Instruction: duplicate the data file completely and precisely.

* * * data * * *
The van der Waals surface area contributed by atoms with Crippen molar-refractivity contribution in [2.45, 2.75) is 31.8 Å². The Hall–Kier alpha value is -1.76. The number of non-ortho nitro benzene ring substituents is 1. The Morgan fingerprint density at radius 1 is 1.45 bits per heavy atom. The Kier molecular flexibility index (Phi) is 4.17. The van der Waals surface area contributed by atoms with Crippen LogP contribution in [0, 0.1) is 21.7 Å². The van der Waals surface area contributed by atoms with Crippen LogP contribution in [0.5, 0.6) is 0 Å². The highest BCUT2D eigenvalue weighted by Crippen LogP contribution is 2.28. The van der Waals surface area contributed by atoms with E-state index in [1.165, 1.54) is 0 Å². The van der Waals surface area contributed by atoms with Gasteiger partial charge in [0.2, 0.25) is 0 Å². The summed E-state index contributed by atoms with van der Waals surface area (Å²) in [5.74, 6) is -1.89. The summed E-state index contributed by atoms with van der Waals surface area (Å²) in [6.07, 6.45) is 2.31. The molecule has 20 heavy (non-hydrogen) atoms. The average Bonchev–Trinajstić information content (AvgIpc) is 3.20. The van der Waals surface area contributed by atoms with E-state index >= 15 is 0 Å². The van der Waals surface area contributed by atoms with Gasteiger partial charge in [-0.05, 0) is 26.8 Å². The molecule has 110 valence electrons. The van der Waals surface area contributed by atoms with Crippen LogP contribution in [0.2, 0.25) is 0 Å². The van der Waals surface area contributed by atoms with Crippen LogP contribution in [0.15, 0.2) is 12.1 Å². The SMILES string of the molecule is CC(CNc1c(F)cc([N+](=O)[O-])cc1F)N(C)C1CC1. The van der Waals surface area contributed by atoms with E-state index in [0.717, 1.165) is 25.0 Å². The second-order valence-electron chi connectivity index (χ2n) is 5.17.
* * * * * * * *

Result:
The van der Waals surface area contributed by atoms with Crippen molar-refractivity contribution in [2.45, 2.75) is 31.8 Å². The Hall–Kier alpha value is -1.76. The number of non-ortho nitro benzene ring substituents is 1. The Morgan fingerprint density at radius 1 is 1.45 bits per heavy atom. The Kier molecular flexibility index (Phi) is 4.17. The van der Waals surface area contributed by atoms with Crippen LogP contribution in [0, 0.1) is 21.7 Å². The van der Waals surface area contributed by atoms with Crippen LogP contribution in [0.5, 0.6) is 0 Å². The highest BCUT2D eigenvalue weighted by Crippen LogP contribution is 2.28. The van der Waals surface area contributed by atoms with E-state index in [1.165, 1.54) is 0 Å². The van der Waals surface area contributed by atoms with Gasteiger partial charge in [0.2, 0.25) is 0 Å². The summed E-state index contributed by atoms with van der Waals surface area (Å²) in [5.74, 6) is -1.89. The summed E-state index contributed by atoms with van der Waals surface area (Å²) in [6.07, 6.45) is 2.31. The molecule has 20 heavy (non-hydrogen) atoms. The average Bonchev–Trinajstić information content (AvgIpc) is 3.20. The van der Waals surface area contributed by atoms with E-state index >= 15 is 0 Å². The van der Waals surface area contributed by atoms with Gasteiger partial charge in [-0.05, 0) is 26.8 Å². The molecule has 110 valence electrons. The van der Waals surface area contributed by atoms with Crippen LogP contribution in [0.2, 0.25) is 0 Å². The van der Waals surface area contributed by atoms with Crippen LogP contribution in [0.15, 0.2) is 12.1 Å². The SMILES string of the molecule is CC(CNc1c(F)cc([N+](=O)[O-])cc1F)N(C)C1CC1. The van der Waals surface area contributed by atoms with E-state index in [0.717, 1.165) is 25.0 Å². The second-order valence-electron chi connectivity index (χ2n) is 5.17.